An organisation set up by concerned tourism attractions in Wales during the coronavirus has declared a vote of no confidence in Wales First Minister Mark Drakeford.

The Welsh Association of Visitor attractions (WAVA) claims the decision not to allow indoor attractions to re-open will lead to job losses and force many indoor attractions into bankruptcy.

The organisation, made up of over 60 of the biggest visitor attractions in Wales, was formed in the immediate aftermath of the Covid-19 outbreak to protect the sustainability of the tourism industry from the impact of the virus.

WAVA has campaigned for the re-opening of tourist attractions to follow those announced by the Government’s of England, Scotland and Northern Ireland and have been critical of the Welsh Government’s handling of the re-opening strategy for the tourism industry.

Last week, Mr Drakeford did announce that people are likely to be able to book self-catering holidays in Wales from July 13.

He told holiday businesses to get prepared for his next announcement on lifting restrictions in the new review on July 10

He confirmed that the “stay local” five-mile restriction is due to be lifted on July 6, and added that he has had lengthy discussions with tourism bosses.

But WAVA warned on Wednesday that tourism in Wales was “on the brink” of collapse before the First Minister announcement.

The organisation –  which includes representatives from Snowdon Mountain Railway, ZipWorld and the National Showcaves for Wales – has  issued a new statement condemning the Welsh Government’s overall handling of the re-opening strategy and declared the vote of no confidence.

WAVA has also warned that the Welsh administration is “destroying the survival chances” of indoor attractions.

Ashford Price, Chair of the Welsh Association of Visitor Attractions, said: “The First Minister stated on June 19, in his regular three weekly briefings in Wales, that all Welsh attractions would be allowed to re-open on July 6 subject to the R rating remaining low.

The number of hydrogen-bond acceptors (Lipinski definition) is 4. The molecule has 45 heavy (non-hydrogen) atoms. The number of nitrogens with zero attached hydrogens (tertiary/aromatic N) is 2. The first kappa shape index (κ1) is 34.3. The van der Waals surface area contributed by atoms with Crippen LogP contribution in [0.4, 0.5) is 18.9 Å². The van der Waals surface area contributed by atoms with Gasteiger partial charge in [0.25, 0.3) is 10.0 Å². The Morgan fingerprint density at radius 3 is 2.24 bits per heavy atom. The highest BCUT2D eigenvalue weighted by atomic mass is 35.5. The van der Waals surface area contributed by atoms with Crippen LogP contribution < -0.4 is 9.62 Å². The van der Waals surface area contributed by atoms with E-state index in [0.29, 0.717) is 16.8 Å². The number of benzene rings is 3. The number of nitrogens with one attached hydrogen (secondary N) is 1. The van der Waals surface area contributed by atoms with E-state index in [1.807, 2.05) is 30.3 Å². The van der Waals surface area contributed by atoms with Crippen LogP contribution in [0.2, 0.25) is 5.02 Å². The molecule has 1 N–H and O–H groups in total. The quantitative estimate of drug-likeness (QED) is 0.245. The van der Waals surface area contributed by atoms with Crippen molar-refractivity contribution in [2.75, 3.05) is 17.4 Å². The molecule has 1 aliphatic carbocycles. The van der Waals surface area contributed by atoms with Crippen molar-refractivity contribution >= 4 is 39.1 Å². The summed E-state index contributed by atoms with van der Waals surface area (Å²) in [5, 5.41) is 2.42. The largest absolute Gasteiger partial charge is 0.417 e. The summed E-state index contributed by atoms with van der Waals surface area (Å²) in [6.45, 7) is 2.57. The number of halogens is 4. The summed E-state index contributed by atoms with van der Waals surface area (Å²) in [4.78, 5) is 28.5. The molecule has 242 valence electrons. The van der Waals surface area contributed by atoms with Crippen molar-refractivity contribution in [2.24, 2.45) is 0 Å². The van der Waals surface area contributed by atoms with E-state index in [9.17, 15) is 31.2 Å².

“This information was not correct as subsequent information later revealed that all indoor Welsh attractions would be forced to remain closed.

“WAVA has worked with Visit Wales Officers regarding the present pandemic crisis. All WAVA members have agreed that the health and safety of their staff and local people must come first. The R rate is relatively low at present but if the R rate increased WAVA attractions would immediately close down on receiving advice from the Welsh Government.

“WAVA fully supports the view that health comes before anything.

“However, WAVA does not support the arbitrary ban imposed by the First Minister last Friday stating that Welsh indoor attractions cannot re-open.  This decision will lead to job losses and force many indoor attractions into bankruptcy.

“To enforce this ban does not make sense as it was Visit Wales that not only encouraged but poured millions of pounds into developing indoor Welsh attractions.